Research using longitudinal data from the developed world has demonstrated the value of panel surveys for understanding an array of fundamental questions in social science. The Indonesia Family Life Survey of Aging (IFLS) is one such survey, and it has been valuable resource for researchers interested in low income settings. To date we have collected four full rounds of data, in 1993, 1997, 2000 and 2007. All are in the public domain, and in combination have proved highly useful with regard to enhancing our understanding of important economic, demographic, and health behaviors and outcomes related to aging in a low-income setting. We propose to conduct a fifth full round of IFLS in 2013/14. The value added of a fifth round is substantial. IFLS5 will extend the time frame the study spans to 20 years. The proposed data will greatly facilitate the study of demographic, health and socioeconomic change pertaining to the elderly over the life-course, across generations and over a period of time that includes long-run economic growth, sharp economic downturn and recovery. Being able to assess the impacts of a major economic downturn over a longer period of time (15 years subsequent to the shock) makes IFLS unusual among panel surveys. Having panel data over a 20 year period will allow study of how aging processes work over time for the same individual. It will allow a more thorough understanding of a major health transition that is now underway in Indonesia;in which the roles of chronic diseases, overnutrition and associated health risk factors among prime-aged adults and the elderly have increased in importance;at the same time that problems of infectious disease and undernutrition are still quite prevalent.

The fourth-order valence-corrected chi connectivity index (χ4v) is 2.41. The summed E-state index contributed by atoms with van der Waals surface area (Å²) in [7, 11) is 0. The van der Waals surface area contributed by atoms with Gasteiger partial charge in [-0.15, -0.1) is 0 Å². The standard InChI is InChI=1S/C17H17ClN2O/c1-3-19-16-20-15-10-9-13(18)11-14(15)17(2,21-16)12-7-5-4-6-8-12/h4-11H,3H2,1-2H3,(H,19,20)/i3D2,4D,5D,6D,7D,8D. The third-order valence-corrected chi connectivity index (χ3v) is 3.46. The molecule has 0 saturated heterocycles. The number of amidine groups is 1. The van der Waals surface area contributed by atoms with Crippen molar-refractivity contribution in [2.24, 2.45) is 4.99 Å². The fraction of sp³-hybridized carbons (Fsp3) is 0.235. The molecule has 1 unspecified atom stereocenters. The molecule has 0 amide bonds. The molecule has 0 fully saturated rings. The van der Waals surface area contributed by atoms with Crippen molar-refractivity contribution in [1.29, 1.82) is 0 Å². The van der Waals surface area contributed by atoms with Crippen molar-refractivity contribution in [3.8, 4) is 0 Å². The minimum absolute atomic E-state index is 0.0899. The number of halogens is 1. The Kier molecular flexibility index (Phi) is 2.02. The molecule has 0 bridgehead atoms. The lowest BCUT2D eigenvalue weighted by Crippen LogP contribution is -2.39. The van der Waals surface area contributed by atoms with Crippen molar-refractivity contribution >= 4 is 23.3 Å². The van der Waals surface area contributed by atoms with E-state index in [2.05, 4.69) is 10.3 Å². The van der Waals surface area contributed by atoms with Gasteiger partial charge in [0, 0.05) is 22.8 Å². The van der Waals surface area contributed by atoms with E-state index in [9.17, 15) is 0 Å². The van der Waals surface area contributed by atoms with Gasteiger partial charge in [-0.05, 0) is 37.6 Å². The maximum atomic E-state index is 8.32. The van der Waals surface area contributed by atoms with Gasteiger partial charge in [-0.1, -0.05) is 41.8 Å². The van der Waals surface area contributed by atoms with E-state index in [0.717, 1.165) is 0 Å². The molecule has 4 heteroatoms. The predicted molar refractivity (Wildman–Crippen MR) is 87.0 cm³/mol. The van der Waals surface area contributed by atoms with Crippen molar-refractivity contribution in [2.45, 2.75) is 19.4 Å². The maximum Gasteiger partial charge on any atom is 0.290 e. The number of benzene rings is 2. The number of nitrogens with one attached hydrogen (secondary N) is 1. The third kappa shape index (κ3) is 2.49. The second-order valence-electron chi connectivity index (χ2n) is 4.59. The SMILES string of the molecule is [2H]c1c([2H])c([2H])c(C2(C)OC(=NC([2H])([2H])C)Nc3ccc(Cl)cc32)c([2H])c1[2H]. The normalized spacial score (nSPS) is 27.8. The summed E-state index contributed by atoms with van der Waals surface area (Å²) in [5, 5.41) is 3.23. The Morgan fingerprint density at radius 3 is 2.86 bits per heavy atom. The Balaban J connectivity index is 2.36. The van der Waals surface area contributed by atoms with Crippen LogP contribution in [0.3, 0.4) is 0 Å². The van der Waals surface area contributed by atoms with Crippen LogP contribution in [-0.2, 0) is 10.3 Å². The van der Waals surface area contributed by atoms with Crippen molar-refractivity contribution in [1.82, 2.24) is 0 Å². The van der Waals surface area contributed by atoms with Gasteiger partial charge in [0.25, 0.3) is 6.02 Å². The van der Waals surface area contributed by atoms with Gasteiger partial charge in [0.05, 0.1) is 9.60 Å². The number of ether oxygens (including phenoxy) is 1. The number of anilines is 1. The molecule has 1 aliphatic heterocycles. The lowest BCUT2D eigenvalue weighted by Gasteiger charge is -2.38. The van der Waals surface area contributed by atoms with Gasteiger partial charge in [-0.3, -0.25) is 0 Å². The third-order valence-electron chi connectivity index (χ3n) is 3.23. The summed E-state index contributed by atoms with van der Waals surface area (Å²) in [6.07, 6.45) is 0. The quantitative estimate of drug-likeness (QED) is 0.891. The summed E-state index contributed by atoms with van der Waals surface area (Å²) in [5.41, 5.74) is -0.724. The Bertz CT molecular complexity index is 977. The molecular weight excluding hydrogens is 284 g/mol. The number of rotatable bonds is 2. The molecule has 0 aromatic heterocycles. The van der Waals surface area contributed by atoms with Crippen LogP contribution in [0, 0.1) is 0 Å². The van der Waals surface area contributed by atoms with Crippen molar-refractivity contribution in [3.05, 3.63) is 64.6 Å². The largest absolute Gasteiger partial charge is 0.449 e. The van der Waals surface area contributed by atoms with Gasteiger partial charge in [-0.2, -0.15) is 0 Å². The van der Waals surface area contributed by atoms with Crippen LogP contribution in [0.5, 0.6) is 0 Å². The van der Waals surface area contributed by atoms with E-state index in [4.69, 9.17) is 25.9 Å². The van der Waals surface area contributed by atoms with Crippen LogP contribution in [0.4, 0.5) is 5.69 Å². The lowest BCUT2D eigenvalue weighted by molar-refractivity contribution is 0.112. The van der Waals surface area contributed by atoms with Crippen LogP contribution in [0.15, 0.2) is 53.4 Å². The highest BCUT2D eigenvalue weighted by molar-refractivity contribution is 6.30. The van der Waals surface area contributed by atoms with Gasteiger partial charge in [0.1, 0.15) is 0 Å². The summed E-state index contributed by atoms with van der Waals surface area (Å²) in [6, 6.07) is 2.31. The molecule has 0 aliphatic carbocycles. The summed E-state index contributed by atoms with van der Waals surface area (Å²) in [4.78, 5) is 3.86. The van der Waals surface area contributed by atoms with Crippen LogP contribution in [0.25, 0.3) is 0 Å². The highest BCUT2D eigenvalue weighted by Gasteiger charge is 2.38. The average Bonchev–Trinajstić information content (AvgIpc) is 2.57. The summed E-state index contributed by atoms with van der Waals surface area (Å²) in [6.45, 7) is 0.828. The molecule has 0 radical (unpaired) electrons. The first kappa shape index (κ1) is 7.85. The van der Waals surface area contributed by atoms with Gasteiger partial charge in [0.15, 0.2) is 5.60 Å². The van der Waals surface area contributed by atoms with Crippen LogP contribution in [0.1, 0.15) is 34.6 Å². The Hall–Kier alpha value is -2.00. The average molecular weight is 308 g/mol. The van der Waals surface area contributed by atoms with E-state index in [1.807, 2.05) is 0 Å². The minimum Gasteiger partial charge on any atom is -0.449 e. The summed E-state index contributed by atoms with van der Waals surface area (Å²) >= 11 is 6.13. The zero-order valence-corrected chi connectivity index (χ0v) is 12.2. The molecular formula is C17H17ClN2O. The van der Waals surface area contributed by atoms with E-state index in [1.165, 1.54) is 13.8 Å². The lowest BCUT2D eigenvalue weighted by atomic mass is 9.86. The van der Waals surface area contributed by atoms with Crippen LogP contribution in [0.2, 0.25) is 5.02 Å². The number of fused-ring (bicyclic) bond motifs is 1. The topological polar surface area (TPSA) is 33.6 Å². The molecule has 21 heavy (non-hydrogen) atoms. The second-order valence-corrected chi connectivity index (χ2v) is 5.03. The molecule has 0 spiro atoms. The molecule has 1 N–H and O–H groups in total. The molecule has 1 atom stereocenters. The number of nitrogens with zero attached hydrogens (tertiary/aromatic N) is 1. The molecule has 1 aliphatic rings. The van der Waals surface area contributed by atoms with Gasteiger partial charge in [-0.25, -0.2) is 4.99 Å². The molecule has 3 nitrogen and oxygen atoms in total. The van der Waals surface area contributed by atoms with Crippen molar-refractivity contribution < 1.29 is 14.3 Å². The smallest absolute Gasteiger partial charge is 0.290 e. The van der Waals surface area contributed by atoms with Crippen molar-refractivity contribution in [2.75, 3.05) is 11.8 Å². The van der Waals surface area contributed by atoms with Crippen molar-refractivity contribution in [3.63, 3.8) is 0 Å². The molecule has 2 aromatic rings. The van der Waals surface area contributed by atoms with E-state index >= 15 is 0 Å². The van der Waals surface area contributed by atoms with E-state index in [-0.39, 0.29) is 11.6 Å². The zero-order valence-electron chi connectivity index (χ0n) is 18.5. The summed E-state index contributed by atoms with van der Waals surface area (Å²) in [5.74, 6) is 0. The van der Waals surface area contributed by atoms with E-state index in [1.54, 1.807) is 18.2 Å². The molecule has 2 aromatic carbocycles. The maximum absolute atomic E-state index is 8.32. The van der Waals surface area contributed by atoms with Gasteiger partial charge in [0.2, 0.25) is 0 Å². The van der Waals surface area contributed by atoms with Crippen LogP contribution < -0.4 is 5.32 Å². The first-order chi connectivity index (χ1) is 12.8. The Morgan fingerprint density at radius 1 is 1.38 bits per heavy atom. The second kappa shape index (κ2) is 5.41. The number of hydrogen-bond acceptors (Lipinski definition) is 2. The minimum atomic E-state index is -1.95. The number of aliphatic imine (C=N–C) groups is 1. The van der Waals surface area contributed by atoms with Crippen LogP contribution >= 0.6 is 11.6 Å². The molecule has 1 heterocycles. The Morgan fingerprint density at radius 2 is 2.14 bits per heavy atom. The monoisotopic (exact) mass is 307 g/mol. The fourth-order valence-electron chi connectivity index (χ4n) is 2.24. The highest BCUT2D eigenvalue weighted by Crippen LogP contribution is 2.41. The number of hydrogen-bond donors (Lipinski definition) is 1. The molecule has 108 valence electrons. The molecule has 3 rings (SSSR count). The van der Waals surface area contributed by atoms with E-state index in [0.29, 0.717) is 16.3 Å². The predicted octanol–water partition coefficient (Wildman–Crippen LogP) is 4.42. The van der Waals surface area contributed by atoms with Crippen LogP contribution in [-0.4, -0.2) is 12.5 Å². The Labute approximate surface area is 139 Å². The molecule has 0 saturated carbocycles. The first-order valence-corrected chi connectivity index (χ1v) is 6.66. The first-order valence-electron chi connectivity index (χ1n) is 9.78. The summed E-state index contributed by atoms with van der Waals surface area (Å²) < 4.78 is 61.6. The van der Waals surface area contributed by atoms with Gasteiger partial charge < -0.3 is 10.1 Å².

Twenty Years On: The Fifth Indonesia Family Life Survey of Aging will substantially enrich the international landscape of aging studies. IFLS5 will extend the time frame the study spans to 20 years. The proposed data will greatly facilitate the study of demographic, health and socioeconomic change pertaining to the elderly over the life-course, across generations and over a period of time that includes long-run economic growth, sharp economic downturn and recovery.
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|Thomas, Duncan; Witoelar, Firman; Frankenberg, Elizabeth et al. (2012) Cutting the costs of attrition: Results from the Indonesia Family Life Survey. J Dev Econ 98:108-123|